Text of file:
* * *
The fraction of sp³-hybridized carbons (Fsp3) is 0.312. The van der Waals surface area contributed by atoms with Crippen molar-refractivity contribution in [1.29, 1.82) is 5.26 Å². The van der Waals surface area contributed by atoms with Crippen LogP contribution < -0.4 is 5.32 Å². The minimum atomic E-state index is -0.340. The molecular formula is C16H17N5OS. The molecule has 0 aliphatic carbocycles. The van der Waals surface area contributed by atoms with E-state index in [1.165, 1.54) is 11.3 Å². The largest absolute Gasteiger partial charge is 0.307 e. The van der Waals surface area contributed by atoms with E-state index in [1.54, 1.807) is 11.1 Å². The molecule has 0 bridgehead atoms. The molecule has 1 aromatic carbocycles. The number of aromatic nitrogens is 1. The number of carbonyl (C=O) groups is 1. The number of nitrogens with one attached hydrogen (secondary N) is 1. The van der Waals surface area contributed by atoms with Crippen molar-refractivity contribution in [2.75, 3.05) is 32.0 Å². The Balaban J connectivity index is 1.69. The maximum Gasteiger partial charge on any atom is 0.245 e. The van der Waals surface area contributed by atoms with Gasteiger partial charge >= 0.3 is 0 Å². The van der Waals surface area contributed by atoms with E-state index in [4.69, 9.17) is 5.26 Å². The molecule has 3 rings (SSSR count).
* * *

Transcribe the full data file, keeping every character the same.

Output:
The fraction of sp³-hybridized carbons (Fsp3) is 0.312. The van der Waals surface area contributed by atoms with Crippen molar-refractivity contribution in [1.29, 1.82) is 5.26 Å². The van der Waals surface area contributed by atoms with Crippen LogP contribution < -0.4 is 5.32 Å². The minimum atomic E-state index is -0.340. The molecular formula is C16H17N5OS. The molecule has 0 aliphatic carbocycles. The van der Waals surface area contributed by atoms with E-state index in [1.165, 1.54) is 11.3 Å². The largest absolute Gasteiger partial charge is 0.307 e. The van der Waals surface area contributed by atoms with E-state index in [1.54, 1.807) is 11.1 Å². The molecule has 0 bridgehead atoms. The molecule has 1 aromatic carbocycles. The number of aromatic nitrogens is 1. The number of carbonyl (C=O) groups is 1. The number of nitrogens with one attached hydrogen (secondary N) is 1. The van der Waals surface area contributed by atoms with Crippen molar-refractivity contribution in [2.75, 3.05) is 32.0 Å². The Balaban J connectivity index is 1.69. The maximum Gasteiger partial charge on any atom is 0.245 e. The van der Waals surface area contributed by atoms with Gasteiger partial charge >= 0.3 is 0 Å². The van der Waals surface area contributed by atoms with E-state index in [4.69, 9.17) is 5.26 Å². The molecule has 3 rings (SSSR count).